BUSINESS SECRETARY Vince Cable has pledged to curb the culture of excessive pay among the UK’s senior executives in cases where escalating pay at the top does not correlate with company performance.
Over the last decade, pay at the top of the UK’s largest listed companies has spiraled to £4.2m on average for FTSE 100 chief executives from £1m between 1998 and 2010, while salaries for workers have barely kept pace with inflation.
Speaking at the Liberal Democrat’s annual party conference ahead of the release of a discussion paper on executive pay, Cable vowed to address the disconnect between company performance and executive pay, with many directors seeing pay increases which outstripped increases in company value.
“There are concerns about the disconnect between how our largest listed companies perform and the rewards that are on offer. This is not sustainable,” Cable said.
The discussion paper on exec pay, which was released in conjunction with a broader report on corporate governance, proposed that companies provide a clearer statement about how remuneration relates to company performance and that all directors of companies listed on the London Stock Exchange will be required to set out the total value of their salary, pensions, share schemes and bonuses in a way that shareholders can understand.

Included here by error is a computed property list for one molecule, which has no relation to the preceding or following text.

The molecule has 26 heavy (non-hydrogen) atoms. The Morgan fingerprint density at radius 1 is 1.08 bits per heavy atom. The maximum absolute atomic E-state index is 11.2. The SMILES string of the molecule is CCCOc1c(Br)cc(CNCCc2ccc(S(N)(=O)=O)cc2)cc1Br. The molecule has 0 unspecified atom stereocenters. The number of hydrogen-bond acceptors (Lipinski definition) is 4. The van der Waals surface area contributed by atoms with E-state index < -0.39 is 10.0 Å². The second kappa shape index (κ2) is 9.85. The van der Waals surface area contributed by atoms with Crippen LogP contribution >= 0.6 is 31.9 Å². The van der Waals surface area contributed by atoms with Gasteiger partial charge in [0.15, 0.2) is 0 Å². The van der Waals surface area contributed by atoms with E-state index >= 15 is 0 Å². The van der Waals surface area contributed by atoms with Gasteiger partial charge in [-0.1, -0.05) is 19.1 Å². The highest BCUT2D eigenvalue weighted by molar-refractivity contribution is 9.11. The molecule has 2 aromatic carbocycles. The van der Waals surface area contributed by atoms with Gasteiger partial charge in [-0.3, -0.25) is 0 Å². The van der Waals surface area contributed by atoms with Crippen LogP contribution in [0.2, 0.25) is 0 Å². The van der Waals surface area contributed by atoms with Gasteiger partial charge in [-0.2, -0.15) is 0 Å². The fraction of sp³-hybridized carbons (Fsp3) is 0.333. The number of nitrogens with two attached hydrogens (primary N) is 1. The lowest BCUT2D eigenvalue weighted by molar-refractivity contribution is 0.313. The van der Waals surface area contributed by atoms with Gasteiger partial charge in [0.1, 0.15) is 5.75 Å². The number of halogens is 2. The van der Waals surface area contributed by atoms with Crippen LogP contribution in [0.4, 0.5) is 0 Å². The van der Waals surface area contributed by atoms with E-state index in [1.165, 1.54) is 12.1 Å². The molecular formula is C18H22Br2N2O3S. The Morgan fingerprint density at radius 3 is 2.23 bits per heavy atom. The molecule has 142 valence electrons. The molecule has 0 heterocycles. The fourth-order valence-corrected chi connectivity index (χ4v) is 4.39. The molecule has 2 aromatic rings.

Cable also suggested diversifying the membership of remuneration committees, such as having employee representation, to “encourage greater challenges” about how executive pay levels are set, while also making the case for a binding vote for shareholders on deciding pay.
“The disconnect between pay and long-term performance suggests that there is something dysfunctional about the market in executive pay or a failure in corporate governance arrangements,” Cable said. “Concern over this is not just coming from government. Investors, business groups and captains of industry have all told us that this is real problem and needs to be addressed.”
Miles Templeman, director general of the Institute of Directors, broadly welcomed Cable’s proposals, but accused the business secretary of politicising the issue.
“It is important that ministers do not politicise a subject that is best approached in a cool, dispassionate way. The business secretary should be using all his keynote speeches to promote the competitiveness of British business, rather than dwelling for political reasons on executive pay,” Templeman said.
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